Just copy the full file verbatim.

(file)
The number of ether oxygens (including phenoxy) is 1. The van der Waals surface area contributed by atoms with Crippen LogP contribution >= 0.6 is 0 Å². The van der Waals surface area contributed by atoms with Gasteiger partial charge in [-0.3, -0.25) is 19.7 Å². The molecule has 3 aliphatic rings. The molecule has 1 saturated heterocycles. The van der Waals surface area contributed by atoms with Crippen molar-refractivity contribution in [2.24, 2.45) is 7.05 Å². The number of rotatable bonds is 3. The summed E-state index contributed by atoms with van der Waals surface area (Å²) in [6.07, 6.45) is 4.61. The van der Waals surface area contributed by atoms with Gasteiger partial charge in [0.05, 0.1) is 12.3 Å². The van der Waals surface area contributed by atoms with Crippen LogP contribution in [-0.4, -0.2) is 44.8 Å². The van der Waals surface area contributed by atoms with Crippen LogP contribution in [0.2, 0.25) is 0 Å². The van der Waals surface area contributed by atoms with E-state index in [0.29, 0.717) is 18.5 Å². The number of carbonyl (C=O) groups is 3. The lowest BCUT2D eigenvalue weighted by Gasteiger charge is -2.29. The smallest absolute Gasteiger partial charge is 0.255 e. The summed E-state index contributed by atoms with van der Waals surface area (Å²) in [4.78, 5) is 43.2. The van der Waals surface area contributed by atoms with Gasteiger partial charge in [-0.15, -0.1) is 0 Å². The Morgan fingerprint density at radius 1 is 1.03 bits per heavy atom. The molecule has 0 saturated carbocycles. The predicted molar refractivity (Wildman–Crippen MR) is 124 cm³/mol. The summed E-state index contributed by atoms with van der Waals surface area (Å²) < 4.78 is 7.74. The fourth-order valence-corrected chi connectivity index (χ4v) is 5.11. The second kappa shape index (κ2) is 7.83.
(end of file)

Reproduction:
The number of ether oxygens (including phenoxy) is 1. The van der Waals surface area contributed by atoms with Crippen LogP contribution >= 0.6 is 0 Å². The van der Waals surface area contributed by atoms with Gasteiger partial charge in [-0.3, -0.25) is 19.7 Å². The molecule has 3 aliphatic rings. The molecule has 1 saturated heterocycles. The van der Waals surface area contributed by atoms with Crippen molar-refractivity contribution in [2.24, 2.45) is 7.05 Å². The number of rotatable bonds is 3. The summed E-state index contributed by atoms with van der Waals surface area (Å²) in [6.07, 6.45) is 4.61. The van der Waals surface area contributed by atoms with Gasteiger partial charge in [0.05, 0.1) is 12.3 Å². The van der Waals surface area contributed by atoms with Crippen LogP contribution in [-0.4, -0.2) is 44.8 Å². The van der Waals surface area contributed by atoms with Crippen LogP contribution in [0.2, 0.25) is 0 Å². The van der Waals surface area contributed by atoms with E-state index in [0.29, 0.717) is 18.5 Å². The number of carbonyl (C=O) groups is 3. The lowest BCUT2D eigenvalue weighted by Gasteiger charge is -2.29. The smallest absolute Gasteiger partial charge is 0.255 e. The summed E-state index contributed by atoms with van der Waals surface area (Å²) in [4.78, 5) is 43.2. The van der Waals surface area contributed by atoms with Gasteiger partial charge in [-0.15, -0.1) is 0 Å². The Morgan fingerprint density at radius 1 is 1.03 bits per heavy atom. The molecule has 0 saturated carbocycles. The predicted molar refractivity (Wildman–Crippen MR) is 124 cm³/mol. The summed E-state index contributed by atoms with van der Waals surface area (Å²) < 4.78 is 7.74. The fourth-order valence-corrected chi connectivity index (χ4v) is 5.11. The second kappa shape index (κ2) is 7.83.